Durom Cup fails to adhere to bone, suit alleges
MARSHALL-Plano resident Victor Barakat received a left total hip replacement using a Durom Cup, an implantable orthopedic reconstructive device.
Claiming he endured almost three years of pain with symptoms of a loose implant, Barakat underwent a revision surgery in April 2009 to remove and replace the Durom Cup because it had failed to properly bond to the bone.
Alleging the device was defectively designed, Barakat filed suit against Zimmer Inc. and Zimmer Holdings Inc. on March 10, in the Marshall Division of the Eastern District of Texas.
According to the complaint, the device is supposed to incur permanent fixation through bone in-growth into its porous shell. However, the plaintiff alleges the design of the Durom Cup causes it to separate instead of adhering to the bone.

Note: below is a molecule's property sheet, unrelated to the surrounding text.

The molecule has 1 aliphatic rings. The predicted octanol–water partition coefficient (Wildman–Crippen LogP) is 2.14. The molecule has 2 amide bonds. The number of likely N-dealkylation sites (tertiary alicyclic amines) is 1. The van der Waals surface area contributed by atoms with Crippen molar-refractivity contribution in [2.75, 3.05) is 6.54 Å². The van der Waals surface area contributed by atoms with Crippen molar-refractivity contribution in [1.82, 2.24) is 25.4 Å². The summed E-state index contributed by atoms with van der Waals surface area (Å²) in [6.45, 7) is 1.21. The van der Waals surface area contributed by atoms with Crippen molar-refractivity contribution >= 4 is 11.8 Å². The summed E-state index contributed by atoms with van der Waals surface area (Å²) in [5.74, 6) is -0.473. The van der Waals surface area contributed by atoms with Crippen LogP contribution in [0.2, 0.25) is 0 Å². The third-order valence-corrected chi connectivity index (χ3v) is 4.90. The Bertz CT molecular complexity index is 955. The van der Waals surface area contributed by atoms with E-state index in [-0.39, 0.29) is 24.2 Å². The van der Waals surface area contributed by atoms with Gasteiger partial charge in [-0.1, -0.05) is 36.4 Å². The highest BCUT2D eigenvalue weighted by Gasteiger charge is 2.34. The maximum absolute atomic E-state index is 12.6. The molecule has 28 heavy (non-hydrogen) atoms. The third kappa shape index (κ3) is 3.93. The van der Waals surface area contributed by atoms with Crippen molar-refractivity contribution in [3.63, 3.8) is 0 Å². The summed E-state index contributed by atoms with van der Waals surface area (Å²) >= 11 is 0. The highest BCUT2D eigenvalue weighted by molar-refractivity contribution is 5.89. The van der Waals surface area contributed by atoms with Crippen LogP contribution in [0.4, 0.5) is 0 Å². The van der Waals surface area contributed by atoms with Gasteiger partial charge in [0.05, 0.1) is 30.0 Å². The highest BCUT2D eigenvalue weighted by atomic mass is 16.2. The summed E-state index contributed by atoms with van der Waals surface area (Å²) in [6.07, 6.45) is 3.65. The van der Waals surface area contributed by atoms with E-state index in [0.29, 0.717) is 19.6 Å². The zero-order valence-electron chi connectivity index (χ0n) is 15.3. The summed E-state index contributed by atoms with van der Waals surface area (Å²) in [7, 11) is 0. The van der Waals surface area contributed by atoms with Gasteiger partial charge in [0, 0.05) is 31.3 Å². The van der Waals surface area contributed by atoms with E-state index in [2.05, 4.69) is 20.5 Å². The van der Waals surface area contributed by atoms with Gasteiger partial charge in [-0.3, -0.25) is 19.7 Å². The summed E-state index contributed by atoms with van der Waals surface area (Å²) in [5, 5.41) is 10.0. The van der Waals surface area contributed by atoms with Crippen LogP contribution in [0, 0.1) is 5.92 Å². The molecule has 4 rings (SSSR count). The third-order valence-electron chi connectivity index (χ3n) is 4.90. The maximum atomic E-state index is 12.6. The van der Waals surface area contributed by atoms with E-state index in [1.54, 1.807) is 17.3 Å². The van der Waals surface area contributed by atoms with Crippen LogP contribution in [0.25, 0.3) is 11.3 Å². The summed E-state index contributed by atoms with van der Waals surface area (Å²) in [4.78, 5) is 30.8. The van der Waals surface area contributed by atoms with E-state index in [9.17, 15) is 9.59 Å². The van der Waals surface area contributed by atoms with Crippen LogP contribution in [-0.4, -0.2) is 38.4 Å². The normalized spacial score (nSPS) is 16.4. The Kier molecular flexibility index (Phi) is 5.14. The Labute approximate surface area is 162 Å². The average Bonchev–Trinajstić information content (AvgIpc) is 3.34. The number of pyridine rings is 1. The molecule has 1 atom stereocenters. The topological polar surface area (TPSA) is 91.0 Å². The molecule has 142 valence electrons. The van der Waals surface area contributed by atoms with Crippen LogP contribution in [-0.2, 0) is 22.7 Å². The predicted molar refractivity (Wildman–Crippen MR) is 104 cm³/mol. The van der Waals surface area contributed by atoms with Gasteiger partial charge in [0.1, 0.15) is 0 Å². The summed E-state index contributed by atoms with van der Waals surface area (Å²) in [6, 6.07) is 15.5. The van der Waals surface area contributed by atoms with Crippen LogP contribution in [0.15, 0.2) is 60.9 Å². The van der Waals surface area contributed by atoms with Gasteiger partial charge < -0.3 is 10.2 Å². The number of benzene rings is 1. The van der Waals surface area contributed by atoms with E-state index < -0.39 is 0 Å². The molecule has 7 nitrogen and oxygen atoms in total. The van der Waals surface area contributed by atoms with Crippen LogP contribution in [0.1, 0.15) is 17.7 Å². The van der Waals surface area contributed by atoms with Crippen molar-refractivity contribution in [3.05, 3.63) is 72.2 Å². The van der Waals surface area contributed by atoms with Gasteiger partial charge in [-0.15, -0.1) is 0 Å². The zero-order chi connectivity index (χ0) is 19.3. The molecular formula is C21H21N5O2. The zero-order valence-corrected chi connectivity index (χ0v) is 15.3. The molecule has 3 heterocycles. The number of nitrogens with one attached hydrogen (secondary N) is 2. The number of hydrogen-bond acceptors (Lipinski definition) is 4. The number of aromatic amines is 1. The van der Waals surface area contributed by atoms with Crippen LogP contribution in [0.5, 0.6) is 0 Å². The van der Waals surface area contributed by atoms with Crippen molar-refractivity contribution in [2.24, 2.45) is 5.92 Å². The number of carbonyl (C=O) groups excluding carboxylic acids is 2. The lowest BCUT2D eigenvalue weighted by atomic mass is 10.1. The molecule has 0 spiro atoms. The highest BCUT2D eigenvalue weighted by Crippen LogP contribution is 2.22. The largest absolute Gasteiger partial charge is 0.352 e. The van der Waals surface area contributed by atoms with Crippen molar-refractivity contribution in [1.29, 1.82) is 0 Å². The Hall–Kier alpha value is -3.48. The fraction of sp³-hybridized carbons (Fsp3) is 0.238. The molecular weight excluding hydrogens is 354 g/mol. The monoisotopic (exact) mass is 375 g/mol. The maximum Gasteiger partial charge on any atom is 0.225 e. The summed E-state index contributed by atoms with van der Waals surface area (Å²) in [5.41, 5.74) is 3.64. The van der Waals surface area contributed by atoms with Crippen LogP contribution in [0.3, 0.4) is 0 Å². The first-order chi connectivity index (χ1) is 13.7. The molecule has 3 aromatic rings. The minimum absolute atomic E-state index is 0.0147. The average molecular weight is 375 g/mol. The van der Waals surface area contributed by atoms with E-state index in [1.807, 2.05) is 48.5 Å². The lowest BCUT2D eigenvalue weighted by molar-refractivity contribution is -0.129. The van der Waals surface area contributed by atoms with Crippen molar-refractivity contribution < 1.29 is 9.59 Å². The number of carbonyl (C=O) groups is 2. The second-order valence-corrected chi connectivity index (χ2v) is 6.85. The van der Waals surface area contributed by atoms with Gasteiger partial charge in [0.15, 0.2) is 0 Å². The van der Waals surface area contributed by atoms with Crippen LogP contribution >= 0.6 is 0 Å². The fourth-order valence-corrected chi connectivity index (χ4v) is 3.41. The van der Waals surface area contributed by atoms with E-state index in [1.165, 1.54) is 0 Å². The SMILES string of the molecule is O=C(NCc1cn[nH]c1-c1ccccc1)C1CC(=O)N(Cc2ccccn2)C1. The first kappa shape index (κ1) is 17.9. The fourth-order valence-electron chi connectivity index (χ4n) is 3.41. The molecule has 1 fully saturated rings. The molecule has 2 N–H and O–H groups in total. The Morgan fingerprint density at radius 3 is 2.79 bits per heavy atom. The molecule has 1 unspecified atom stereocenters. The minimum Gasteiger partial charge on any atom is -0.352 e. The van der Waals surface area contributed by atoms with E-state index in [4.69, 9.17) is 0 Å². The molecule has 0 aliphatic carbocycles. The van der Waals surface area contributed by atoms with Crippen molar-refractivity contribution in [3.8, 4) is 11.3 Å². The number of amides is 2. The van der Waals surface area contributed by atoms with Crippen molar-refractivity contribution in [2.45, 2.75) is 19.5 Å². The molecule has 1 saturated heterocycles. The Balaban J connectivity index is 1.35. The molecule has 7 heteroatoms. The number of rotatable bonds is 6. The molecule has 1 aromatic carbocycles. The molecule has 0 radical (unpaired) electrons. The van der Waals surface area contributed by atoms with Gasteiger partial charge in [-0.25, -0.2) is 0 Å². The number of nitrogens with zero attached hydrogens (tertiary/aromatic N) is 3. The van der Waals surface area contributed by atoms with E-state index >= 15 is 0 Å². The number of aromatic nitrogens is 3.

Barakat argues that the device did not meet specifications and guidelines of the U.S. Food and Drug Administration. He also claims the defendants used "unconscionable commercial business practices" by concealing material facts about the implant.
Causes of action filed against the manufacturers include failure to warn, design defect, marketing defect, manufacturing defect, negligence, negligent misrepresentation, breach of implied warranty.
The plaintiff is seeking damages for physical pain and suffering, physical impairment, mental anguish, medical expenses, lost earnings, lost earning capacity, attorneys' fees, court costs and interest.
Asking for an award of punitive damages, Barakat argues that the defendants were aware of the "extreme degree of risk caused by the defects in the Durom Cup, but preceded with conscious indifference to the rights, safety, and welfare of others, namely Plaintiff."
Longview attorney Douglas C. Monsour of The Monsour Law Firm is representing the plaintiff.
U.S. District Judge T. John Ward will preside over the litigation.
Case No. 2:10cv0083